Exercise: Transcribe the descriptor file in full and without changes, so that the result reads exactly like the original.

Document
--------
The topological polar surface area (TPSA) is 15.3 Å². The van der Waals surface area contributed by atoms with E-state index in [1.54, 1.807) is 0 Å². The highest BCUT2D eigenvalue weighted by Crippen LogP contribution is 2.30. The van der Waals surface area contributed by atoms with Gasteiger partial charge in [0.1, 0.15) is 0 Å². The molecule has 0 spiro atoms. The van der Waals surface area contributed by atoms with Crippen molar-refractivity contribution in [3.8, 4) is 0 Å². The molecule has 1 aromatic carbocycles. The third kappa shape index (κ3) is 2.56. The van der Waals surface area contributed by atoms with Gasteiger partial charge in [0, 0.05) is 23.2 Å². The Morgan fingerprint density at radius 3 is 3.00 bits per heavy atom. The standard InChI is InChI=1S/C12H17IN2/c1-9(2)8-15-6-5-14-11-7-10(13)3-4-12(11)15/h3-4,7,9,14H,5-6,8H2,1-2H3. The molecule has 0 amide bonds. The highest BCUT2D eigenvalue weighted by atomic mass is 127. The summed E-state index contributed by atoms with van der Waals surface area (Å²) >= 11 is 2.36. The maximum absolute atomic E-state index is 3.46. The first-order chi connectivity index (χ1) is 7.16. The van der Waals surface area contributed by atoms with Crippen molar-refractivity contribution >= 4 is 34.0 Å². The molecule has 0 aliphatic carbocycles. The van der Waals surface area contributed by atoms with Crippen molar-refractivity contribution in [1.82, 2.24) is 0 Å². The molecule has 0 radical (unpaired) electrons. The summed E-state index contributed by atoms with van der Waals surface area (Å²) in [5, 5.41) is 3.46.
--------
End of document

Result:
The topological polar surface area (TPSA) is 15.3 Å². The van der Waals surface area contributed by atoms with E-state index in [1.54, 1.807) is 0 Å². The highest BCUT2D eigenvalue weighted by Crippen LogP contribution is 2.30. The van der Waals surface area contributed by atoms with Gasteiger partial charge in [0.1, 0.15) is 0 Å². The molecule has 0 spiro atoms. The van der Waals surface area contributed by atoms with Crippen molar-refractivity contribution in [3.8, 4) is 0 Å². The molecule has 1 aromatic carbocycles. The third kappa shape index (κ3) is 2.56. The van der Waals surface area contributed by atoms with Gasteiger partial charge in [0, 0.05) is 23.2 Å². The Morgan fingerprint density at radius 3 is 3.00 bits per heavy atom. The standard InChI is InChI=1S/C12H17IN2/c1-9(2)8-15-6-5-14-11-7-10(13)3-4-12(11)15/h3-4,7,9,14H,5-6,8H2,1-2H3. The molecule has 0 amide bonds. The highest BCUT2D eigenvalue weighted by atomic mass is 127. The summed E-state index contributed by atoms with van der Waals surface area (Å²) >= 11 is 2.36. The maximum absolute atomic E-state index is 3.46. The first-order chi connectivity index (χ1) is 7.16. The van der Waals surface area contributed by atoms with Crippen molar-refractivity contribution >= 4 is 34.0 Å². The molecule has 0 aliphatic carbocycles. The van der Waals surface area contributed by atoms with Crippen molar-refractivity contribution in [1.82, 2.24) is 0 Å². The molecule has 0 radical (unpaired) electrons. The summed E-state index contributed by atoms with van der Waals surface area (Å²) in [5, 5.41) is 3.46.